There are two fundamental reasons why we believe certified organic is not the way to go for us.One is practical, and one is legal. The practical reason we are not organic is, we want robust, long-lived blueberry bushes with consistently great fruit. Our Highbush varieties of blueberries require pretty acidic soil to thrive. Since they are not native to Southern California, it isn't a matter of planting them, fertilizing them and watering them. We pump a calibrated amount of agricultural acid into the soil under the berms at regulated intervals. Organic blueberry farmers in Southern California typically use coffee grounds- an organic acidifier- or something similar to it to keep the soil right. The great challenge with using organic acidifiers is that they are harder to calibrate with very much precision, and the acidity level of the soil will move up and down in shorter intervals. It is like binge eating for the plants, which is not healthy. Binge eating blueberry bushes will not produce consistently good fruit.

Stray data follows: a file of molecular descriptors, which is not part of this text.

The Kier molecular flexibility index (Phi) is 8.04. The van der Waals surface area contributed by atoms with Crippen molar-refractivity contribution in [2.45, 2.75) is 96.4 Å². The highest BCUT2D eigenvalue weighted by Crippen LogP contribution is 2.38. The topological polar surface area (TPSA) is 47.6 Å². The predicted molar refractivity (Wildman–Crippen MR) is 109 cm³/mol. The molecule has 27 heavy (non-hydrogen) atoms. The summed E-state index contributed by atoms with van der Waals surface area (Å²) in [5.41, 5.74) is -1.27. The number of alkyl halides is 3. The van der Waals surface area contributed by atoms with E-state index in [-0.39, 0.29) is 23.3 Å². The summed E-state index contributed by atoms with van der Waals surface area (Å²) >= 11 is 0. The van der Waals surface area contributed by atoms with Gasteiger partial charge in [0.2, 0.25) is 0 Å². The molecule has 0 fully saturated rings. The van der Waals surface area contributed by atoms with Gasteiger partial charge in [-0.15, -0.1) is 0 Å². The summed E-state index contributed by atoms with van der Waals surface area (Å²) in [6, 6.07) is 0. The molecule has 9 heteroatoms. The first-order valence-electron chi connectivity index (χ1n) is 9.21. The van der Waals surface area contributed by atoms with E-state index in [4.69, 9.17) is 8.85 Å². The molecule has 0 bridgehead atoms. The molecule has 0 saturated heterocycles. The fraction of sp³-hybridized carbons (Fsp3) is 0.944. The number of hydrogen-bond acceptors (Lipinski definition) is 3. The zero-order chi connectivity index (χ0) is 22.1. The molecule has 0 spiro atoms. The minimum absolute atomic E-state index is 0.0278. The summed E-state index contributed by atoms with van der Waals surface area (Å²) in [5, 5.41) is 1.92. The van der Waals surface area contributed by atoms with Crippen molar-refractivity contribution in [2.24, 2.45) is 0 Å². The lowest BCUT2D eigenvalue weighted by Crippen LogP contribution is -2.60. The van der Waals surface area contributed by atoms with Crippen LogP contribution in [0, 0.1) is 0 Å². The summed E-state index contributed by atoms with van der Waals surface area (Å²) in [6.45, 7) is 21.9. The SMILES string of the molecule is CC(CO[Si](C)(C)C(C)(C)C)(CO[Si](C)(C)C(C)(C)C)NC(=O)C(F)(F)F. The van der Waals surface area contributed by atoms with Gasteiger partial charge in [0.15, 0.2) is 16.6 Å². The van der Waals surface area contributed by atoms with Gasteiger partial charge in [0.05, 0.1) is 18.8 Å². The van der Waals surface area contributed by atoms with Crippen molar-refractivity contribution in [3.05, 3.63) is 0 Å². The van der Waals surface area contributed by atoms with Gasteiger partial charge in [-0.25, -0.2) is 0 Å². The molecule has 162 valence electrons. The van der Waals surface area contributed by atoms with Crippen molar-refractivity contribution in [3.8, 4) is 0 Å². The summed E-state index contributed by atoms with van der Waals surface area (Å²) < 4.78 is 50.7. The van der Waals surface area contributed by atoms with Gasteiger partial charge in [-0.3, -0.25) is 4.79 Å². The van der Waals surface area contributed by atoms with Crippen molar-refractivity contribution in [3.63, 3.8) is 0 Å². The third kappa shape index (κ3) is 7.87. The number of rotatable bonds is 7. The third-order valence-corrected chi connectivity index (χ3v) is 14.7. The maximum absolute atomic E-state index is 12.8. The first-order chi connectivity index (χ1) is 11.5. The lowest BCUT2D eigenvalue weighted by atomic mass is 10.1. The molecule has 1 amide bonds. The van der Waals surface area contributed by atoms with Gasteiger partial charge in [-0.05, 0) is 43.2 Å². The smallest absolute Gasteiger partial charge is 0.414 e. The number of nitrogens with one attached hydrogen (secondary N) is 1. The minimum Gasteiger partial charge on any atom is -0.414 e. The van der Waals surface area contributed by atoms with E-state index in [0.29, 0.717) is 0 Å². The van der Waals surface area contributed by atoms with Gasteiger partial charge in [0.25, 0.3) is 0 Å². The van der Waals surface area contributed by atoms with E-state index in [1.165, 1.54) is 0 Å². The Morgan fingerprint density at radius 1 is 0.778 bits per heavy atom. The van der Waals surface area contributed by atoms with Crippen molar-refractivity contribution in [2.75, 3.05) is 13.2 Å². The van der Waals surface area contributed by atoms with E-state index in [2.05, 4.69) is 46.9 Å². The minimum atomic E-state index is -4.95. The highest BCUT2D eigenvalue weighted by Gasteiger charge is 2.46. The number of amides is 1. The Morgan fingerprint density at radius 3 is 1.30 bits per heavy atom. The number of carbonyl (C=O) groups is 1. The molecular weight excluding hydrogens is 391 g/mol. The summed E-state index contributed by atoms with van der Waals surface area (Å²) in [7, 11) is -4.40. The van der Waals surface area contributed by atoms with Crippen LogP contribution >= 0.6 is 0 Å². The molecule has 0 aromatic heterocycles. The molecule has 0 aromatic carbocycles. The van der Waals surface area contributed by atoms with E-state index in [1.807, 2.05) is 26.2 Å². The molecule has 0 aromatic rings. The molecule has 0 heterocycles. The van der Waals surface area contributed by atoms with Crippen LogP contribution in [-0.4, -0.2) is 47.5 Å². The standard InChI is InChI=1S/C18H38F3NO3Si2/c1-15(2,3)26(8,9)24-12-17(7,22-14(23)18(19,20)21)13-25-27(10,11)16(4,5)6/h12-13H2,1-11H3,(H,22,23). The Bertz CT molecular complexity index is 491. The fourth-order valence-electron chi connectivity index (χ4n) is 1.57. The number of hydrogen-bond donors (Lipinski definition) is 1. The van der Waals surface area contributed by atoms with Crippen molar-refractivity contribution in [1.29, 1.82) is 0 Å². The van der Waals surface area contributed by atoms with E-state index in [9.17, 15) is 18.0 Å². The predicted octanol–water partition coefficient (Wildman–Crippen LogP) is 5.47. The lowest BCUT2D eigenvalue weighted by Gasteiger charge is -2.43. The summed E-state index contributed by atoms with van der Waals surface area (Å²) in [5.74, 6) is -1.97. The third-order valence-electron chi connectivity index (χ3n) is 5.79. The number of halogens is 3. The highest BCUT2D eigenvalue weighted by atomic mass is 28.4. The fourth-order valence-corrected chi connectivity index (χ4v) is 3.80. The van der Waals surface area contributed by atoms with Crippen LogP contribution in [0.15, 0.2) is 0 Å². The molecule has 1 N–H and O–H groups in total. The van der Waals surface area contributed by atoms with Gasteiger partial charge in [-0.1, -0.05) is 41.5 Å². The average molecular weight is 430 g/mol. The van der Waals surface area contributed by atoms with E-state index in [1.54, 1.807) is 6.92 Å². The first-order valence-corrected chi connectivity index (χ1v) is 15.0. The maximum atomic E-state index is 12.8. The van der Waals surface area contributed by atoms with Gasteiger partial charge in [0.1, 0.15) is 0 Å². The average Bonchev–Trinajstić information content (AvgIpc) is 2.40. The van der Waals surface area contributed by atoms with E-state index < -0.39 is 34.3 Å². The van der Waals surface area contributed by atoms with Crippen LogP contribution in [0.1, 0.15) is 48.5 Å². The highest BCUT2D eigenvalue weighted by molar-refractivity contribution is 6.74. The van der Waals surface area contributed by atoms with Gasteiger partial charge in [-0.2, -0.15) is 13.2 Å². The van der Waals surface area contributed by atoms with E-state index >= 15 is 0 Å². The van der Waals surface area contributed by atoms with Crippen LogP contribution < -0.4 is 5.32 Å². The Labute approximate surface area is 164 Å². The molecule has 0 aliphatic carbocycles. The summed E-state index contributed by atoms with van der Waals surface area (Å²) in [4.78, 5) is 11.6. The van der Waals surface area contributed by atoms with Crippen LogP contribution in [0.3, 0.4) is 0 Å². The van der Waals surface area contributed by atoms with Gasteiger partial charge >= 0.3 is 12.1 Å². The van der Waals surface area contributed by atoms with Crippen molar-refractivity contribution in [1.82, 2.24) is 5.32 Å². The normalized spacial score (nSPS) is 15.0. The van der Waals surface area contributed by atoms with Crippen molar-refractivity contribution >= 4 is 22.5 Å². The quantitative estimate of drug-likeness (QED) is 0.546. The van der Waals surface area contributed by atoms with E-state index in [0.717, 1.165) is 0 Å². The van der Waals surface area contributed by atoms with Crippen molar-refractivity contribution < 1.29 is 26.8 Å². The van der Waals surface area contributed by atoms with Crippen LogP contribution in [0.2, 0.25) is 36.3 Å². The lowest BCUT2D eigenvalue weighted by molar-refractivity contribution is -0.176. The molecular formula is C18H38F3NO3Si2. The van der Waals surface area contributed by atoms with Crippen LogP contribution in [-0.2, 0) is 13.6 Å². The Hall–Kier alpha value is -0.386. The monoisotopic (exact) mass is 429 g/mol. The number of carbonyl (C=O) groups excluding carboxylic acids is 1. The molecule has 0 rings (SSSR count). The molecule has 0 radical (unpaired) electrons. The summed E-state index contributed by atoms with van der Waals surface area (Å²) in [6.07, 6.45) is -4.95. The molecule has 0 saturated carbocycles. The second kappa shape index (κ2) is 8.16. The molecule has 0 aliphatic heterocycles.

We respect the organic farmers a great deal, it really is a hard way to go with any non-native variety of plant. Native fruits and veggies are lot easier to grow organically than non-native varieties.
As far as the legal aspects to organic certification go, you can probably guess our position: The government is just too much! We certainly understand why the certification process needs to be there to protect consumers, but our governing agencies need to catch a clue. Small local farmers in particular need less overhead, not more, and if the organic certification process were less onerous, organic foods would be less costly and more available to everyone.
See you at the ranch!